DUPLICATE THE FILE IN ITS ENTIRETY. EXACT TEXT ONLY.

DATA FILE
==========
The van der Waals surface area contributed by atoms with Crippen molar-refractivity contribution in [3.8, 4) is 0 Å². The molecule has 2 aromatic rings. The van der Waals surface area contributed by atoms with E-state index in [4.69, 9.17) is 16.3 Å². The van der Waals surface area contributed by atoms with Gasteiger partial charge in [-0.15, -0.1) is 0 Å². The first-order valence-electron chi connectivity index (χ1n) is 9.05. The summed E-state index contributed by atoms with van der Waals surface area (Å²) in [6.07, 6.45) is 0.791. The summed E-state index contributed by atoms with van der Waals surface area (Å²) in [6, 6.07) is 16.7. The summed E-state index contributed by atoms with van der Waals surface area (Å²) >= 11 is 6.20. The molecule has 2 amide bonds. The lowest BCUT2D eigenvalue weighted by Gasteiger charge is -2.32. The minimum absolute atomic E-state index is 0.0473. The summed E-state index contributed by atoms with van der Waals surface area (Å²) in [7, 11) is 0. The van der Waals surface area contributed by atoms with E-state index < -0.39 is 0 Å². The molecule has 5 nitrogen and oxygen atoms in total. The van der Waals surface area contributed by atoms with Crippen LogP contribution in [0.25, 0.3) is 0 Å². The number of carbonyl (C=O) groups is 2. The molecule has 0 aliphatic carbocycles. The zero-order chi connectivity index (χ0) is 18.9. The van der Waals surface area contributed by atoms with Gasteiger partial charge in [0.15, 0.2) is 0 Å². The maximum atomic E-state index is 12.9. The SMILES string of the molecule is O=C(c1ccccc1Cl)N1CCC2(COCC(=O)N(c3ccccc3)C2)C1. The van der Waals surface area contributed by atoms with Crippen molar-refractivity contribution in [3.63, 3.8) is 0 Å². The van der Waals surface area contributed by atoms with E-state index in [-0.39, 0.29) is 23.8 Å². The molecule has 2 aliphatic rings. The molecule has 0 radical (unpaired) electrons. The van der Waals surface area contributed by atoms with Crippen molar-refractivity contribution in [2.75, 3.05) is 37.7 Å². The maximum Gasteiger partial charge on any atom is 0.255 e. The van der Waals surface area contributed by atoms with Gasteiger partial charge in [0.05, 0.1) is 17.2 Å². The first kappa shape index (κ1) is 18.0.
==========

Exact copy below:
The van der Waals surface area contributed by atoms with Crippen molar-refractivity contribution in [3.8, 4) is 0 Å². The molecule has 2 aromatic rings. The van der Waals surface area contributed by atoms with E-state index in [4.69, 9.17) is 16.3 Å². The van der Waals surface area contributed by atoms with Gasteiger partial charge in [-0.15, -0.1) is 0 Å². The first-order valence-electron chi connectivity index (χ1n) is 9.05. The summed E-state index contributed by atoms with van der Waals surface area (Å²) in [6.07, 6.45) is 0.791. The summed E-state index contributed by atoms with van der Waals surface area (Å²) in [6, 6.07) is 16.7. The summed E-state index contributed by atoms with van der Waals surface area (Å²) >= 11 is 6.20. The molecule has 2 amide bonds. The lowest BCUT2D eigenvalue weighted by Gasteiger charge is -2.32. The minimum absolute atomic E-state index is 0.0473. The summed E-state index contributed by atoms with van der Waals surface area (Å²) in [7, 11) is 0. The van der Waals surface area contributed by atoms with E-state index < -0.39 is 0 Å². The molecule has 5 nitrogen and oxygen atoms in total. The van der Waals surface area contributed by atoms with Crippen LogP contribution in [0.25, 0.3) is 0 Å². The number of carbonyl (C=O) groups is 2. The molecule has 0 aliphatic carbocycles. The zero-order chi connectivity index (χ0) is 18.9. The van der Waals surface area contributed by atoms with Gasteiger partial charge in [0.15, 0.2) is 0 Å². The maximum atomic E-state index is 12.9. The SMILES string of the molecule is O=C(c1ccccc1Cl)N1CCC2(COCC(=O)N(c3ccccc3)C2)C1. The van der Waals surface area contributed by atoms with Crippen molar-refractivity contribution in [3.63, 3.8) is 0 Å². The van der Waals surface area contributed by atoms with E-state index in [-0.39, 0.29) is 23.8 Å². The molecule has 2 aliphatic rings. The molecule has 0 radical (unpaired) electrons. The van der Waals surface area contributed by atoms with Crippen molar-refractivity contribution in [2.75, 3.05) is 37.7 Å². The maximum Gasteiger partial charge on any atom is 0.255 e. The van der Waals surface area contributed by atoms with Gasteiger partial charge in [0.05, 0.1) is 17.2 Å². The first kappa shape index (κ1) is 18.0.